Achieve the Right Lighting with LEDs

With all the choices of LED fixtures, it’s no wonder I have had so many requests to design a new lighting plan for existing spaces. Gone are the days of halogen, incandescent and fluorescent bulbs. This is the age of the light emitting diode–LED–bulb.

The LED is a brighter bulb, that has a much longer life and uses less electricity. Most of us grew up buying our light bulbs with the mindset of more watts equals to brighter room. In reality, it’s the lumens that determines the brightness of the bulb. The watts only determines how much electricity it would use.

Using CNET’s table below, you can see that LED uses far less energy but produces more lumens.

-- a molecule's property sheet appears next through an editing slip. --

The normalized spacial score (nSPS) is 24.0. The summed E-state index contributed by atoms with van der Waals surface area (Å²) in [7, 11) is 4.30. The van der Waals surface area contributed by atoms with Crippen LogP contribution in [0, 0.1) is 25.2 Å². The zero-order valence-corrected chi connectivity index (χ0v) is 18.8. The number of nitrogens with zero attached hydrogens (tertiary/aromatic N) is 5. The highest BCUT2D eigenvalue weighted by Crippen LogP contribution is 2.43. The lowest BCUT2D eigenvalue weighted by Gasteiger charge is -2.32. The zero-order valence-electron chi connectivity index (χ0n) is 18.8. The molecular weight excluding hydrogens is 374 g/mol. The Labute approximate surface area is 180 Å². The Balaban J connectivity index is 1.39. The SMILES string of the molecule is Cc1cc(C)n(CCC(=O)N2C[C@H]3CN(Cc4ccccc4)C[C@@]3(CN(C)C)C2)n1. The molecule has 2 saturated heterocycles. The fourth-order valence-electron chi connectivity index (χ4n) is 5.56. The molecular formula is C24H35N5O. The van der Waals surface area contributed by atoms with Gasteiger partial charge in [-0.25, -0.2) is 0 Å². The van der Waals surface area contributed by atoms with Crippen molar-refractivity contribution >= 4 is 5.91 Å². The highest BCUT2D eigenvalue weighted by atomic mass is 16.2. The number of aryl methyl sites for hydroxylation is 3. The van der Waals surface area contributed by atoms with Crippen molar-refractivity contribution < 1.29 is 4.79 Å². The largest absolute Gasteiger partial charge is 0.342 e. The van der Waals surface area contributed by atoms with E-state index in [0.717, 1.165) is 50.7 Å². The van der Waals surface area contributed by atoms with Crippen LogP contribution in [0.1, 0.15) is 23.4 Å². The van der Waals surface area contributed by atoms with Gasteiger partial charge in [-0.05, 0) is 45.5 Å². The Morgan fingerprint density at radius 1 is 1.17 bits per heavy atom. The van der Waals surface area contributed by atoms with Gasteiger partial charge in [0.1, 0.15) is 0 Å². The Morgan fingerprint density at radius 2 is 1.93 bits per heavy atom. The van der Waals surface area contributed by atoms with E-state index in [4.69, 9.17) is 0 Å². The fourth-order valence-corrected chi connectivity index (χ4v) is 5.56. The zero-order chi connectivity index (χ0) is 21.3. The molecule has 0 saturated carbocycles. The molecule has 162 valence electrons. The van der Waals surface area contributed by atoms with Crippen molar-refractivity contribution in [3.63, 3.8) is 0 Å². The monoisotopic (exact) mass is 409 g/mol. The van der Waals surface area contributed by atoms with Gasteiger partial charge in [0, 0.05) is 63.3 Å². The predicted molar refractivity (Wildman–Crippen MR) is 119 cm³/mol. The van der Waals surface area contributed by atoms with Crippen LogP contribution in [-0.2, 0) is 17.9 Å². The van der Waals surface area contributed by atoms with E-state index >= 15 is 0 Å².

LED

Many of us already have recessed (can) lighting but have non-LED bulbs. You can use the LED without changing the housing.

HOWEVER, it may cause too much heat (it heats upwards where incandescent heats downwards) in the housing which may trip your breaker. Also, aesthetically, it may not fit well in your current housing.

LEDs generally shine bright and are not diffused. They also may not work with existing dimmer switches.

There are easy-to-use DIY retrofit housings for LED bulbs. The housing has a diffused lens so it’s not such a harsh stream. These are not expensive, however as you replace them for all the cans throughout your main level, it will add up. But it’s worth it.

If you haven’t made the switch yet, do a little research and compare. Lighting has a large impact on a space. It has to be spaced properly, have the right bulb and the right amount of brightness.

Here is another helpful chart for you from lumens.com.

lumens

If you’re not sure if you have the right lighting plan, whether overall lighting or task lighting, maybe a professional lighting design plan is what you need.

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